The older 24V ezips-iZips were capable of over-volting to 36V.
However, mid 2008 provided an OVC (Over Voltage Cutoff) between 30-33V negating 37V, 33.3V or even 29.6V usage.
I had assumed that the overvoltage protection was universally applied, after 2008.
During a Voltage test, to determine 29.6V (8s) capability, I was pleasantly surprised when my 2009 Trailz LS fired up! Further tests were successful at 33.3V (9s) and 42V (10s).
So I determined to test voltage capability on all my available eBikes.
2007 eZip scooter (25A) 36V - 50V+ (63V caps)*
2007 eZips (35A) 24V - >42V
2008 eZip Mountain Trailz (35A) 24V - >42V (63V caps)
2008 eZip Trailz (35A) 24V - 29.4V <33v
2008 iZip Mountain Trailz AL (35A) 24V - 29.4Vv <33V
2009 eZip Trailz LS (35A) 24v - >42V
2013 eZip Trailz LS (35A) 24V - 29.4V <33V
Voltage capability was tested with Lipo cells in series connected with jumper wires to pack contacts, then switch turned on. Motor gently spun up, not tested under load (small lipo pack).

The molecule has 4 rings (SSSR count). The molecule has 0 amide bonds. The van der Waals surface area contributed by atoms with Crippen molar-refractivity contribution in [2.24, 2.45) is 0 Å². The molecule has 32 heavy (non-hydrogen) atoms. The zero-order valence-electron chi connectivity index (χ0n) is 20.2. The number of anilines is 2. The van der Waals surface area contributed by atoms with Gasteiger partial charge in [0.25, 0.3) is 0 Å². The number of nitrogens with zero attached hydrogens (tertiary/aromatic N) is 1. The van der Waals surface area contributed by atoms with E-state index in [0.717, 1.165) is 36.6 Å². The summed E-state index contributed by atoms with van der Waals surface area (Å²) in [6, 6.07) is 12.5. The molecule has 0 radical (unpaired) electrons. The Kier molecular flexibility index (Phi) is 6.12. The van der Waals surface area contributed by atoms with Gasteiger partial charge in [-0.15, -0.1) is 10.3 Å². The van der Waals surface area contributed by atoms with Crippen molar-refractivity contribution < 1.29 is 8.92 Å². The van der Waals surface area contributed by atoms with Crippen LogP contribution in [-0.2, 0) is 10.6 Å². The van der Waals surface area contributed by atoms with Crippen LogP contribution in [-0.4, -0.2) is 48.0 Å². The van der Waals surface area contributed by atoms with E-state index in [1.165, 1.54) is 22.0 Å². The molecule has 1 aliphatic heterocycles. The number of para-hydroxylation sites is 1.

8s pack build considered to allow maximum capability of 8s12p (96 - 18650 cells) 29.6V 31.2A eZip RMB pack, alternate 12s8p (96 - 18650 cells) 44.4V 20.8A build as an option - (.923kWh).
* 36V 25A scooter controller installed in 2008 Mountain Trailz and run at 37V for 4000 + miles, with no overheat problems! performance at lower speeds is hindered by the 25As, but at speed, 25A supplies all the power the motor can handle. I credit the limited amps as being responsible for the motors survival and intend on pushing it further with my 44.4V Magnum battery pack!
Please reply with success-failures of overvoltage attempts.
Please list year and model ... more info?
See - 29.6V eZip mod
Also, see Re-volting the eZips ... simple mods.